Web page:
“But listen,” she said. “We have a lot of clients in Canada. I’m relying on you to give us every detail. I want you to look at your watch at the start of the audience, and at the end of the audience, and tell me how many minutes it lasted. And what the Prime Minister’s wife is wearing. And what the gifts are. That’s important. And any words you hear at the start of the meeting. The cameras will be clicking, so it may be difficult to hear, but try. They usually speak a sentence or two. Sometimes you can catch a phrase…”

“I’ll take good notes,” I promised. “What time should I be here?”

“The audience will be at 11 a.m. Sister Giovanna will escort you up a few minutes before. You should be here at 10:15.”

I paused.

“Who will be going in with me?” I asked.

“Isabelle de Gaulmyn, Rome correspondent of the French daily La Croix.”

When writing about the Obama visit yesterday, I tried to develop an argument about “true and false science” and cloning, and I used a quote from Brave New World, and read through the little green book the Pope gave to Obama (I pulled up the text on the internet).

My newsflash was my attempt to explain the meaning of the Obama visit, and it took time, until long after midnight.

And as the time passed, and it became 2 a.m., then 3 a.m., I started to worry. “I’m going to be so tired tomorrow morning, I won’t have my wits about me when I meet the Pope.”

So that is the reason Newsflash #18 wasn’t even longer! I had to wrap it up and get to sleep, knowing I was going to have to take good notes for Cindy, and speak a few words to the Pope, in just a few hours….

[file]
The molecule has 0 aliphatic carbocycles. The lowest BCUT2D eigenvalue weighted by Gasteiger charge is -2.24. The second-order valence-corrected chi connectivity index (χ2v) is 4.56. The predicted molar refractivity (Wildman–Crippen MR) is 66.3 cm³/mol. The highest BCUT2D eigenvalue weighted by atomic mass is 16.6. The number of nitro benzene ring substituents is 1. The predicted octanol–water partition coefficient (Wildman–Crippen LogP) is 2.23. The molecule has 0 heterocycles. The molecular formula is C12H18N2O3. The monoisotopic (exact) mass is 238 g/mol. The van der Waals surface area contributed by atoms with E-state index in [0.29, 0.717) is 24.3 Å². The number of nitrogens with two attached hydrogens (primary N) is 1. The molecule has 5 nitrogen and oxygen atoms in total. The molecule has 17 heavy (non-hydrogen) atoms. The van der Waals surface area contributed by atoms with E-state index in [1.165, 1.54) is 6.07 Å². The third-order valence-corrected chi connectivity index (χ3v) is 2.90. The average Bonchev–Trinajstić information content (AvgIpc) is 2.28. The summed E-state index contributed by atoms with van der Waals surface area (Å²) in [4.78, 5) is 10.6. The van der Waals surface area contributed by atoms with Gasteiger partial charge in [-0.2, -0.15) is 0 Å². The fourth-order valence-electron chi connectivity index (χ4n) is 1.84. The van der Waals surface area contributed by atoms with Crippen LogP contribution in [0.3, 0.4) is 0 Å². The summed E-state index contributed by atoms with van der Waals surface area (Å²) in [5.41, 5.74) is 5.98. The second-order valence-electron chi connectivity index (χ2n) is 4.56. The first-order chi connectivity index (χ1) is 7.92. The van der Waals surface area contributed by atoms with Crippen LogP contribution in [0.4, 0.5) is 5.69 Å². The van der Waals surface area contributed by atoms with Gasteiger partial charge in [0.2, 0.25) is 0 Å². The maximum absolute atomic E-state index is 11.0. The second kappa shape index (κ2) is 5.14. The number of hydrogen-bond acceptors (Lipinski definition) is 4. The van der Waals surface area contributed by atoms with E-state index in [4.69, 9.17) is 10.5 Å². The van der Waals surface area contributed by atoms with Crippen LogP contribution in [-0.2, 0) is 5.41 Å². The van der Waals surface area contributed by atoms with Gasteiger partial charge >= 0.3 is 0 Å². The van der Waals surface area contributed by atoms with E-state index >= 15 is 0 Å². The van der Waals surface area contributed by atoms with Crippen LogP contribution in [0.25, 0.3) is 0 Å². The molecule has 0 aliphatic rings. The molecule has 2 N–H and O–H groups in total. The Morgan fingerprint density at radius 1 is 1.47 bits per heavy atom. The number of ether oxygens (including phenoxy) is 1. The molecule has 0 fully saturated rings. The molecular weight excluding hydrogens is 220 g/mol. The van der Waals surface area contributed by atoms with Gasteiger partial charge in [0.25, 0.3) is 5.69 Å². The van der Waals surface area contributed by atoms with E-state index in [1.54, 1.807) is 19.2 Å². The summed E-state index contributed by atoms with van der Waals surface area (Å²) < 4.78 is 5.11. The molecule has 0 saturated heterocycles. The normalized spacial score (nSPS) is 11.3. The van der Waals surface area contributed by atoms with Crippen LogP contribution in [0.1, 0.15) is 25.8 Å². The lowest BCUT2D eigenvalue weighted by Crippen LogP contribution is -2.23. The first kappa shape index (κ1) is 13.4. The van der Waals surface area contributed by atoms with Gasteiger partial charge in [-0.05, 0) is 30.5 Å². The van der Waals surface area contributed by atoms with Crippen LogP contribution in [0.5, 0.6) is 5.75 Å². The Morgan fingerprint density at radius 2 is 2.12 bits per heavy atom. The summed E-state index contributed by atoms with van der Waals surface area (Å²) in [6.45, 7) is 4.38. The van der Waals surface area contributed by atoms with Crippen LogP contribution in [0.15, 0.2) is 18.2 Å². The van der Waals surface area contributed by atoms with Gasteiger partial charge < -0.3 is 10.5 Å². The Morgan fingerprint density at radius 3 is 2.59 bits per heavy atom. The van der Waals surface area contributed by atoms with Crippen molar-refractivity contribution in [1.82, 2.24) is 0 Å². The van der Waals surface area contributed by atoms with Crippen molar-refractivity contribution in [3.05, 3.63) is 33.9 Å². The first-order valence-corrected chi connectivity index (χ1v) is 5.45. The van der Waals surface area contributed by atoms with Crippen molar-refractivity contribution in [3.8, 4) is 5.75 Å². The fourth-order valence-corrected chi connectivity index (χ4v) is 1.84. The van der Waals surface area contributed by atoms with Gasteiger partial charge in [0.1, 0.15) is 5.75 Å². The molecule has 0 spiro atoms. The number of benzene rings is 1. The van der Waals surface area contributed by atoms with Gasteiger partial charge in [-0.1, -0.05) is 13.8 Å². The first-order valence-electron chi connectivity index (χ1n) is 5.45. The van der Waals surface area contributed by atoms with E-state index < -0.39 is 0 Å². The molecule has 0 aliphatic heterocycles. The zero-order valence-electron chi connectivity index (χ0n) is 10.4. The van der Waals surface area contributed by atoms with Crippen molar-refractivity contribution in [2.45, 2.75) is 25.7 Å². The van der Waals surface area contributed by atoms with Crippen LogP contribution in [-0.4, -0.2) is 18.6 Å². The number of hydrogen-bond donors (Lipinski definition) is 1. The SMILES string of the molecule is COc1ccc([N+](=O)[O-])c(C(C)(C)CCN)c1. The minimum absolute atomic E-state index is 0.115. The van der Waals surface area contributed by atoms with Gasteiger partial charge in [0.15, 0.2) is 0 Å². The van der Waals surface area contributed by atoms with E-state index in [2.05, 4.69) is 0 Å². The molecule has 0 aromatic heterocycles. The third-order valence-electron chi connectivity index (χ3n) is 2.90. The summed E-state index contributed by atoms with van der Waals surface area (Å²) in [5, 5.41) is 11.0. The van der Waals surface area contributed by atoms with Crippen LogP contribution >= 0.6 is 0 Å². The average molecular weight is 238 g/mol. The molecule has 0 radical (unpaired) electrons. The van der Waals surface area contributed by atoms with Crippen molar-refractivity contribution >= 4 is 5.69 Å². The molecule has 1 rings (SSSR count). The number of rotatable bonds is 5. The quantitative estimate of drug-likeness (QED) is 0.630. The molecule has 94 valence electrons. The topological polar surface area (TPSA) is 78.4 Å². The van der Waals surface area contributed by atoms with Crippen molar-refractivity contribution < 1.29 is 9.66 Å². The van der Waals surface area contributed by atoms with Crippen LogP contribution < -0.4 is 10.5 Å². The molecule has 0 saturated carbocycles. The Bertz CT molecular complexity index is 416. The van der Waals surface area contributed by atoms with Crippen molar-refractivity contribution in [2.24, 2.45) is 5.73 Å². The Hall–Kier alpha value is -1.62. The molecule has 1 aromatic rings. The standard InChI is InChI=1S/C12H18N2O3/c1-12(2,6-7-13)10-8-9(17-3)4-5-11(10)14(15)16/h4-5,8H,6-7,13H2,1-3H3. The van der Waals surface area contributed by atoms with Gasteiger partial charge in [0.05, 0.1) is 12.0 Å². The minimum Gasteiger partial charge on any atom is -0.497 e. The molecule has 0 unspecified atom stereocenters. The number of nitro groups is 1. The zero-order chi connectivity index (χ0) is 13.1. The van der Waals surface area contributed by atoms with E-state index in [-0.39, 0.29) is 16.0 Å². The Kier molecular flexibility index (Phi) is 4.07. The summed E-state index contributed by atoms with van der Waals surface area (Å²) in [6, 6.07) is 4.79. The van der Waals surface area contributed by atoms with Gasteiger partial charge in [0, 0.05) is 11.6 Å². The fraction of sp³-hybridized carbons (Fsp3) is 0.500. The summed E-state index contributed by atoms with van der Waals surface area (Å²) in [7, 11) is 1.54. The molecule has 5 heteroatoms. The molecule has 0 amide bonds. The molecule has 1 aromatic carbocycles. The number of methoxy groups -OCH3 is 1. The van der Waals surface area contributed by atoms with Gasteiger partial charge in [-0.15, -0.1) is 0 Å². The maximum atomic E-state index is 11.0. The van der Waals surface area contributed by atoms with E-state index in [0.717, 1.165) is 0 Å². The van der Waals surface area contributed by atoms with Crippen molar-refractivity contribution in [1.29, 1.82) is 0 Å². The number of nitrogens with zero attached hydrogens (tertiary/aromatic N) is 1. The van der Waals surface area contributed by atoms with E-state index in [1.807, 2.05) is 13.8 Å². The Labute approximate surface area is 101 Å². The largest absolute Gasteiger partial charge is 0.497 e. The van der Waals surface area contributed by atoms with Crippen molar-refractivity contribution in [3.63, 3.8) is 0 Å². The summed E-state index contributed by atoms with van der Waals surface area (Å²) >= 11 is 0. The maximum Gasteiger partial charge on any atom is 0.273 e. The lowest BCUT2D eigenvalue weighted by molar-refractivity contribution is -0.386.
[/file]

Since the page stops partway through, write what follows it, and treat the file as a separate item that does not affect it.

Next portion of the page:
The sky over the Piazza San Pietro this morning was as beautiful as I have ever seen it. The color was a cobalt blue, so clear and bright that it seemed to snap against the eyes like a like a splash of cold water. The Pope’s palace seemed almost orange in color, as if it was washed by the July morning light.

Rome can be like that, once every few years…

We went up from the Press Office on via delle Conciliazione — Suor Giovanna, Isabelle, and I.

“Can you be sure to take notes on the dress the Prime Minister’s wife is wearing?” I said to Isabelle.

Isabelle (photo) was sad. After four years in Rome as the Vatican correspondent for La Croix, the leading Catholic paper of France, she has been promoted to chief religion editor.

But this means she has to go back to Paris. And her two children don’t want to leave their school chums in Italy.

We went up through the Bronze Doors, up the wide marble stairway leading to the Cortile San Damaso, and across the Cortile to the same door President Obama entered yesterday.

We went up the same elevator to the seconda loggia, then down the long corridor to the Sala Clementina, and through that to Sala di Sant’Ambrogio, where we waited.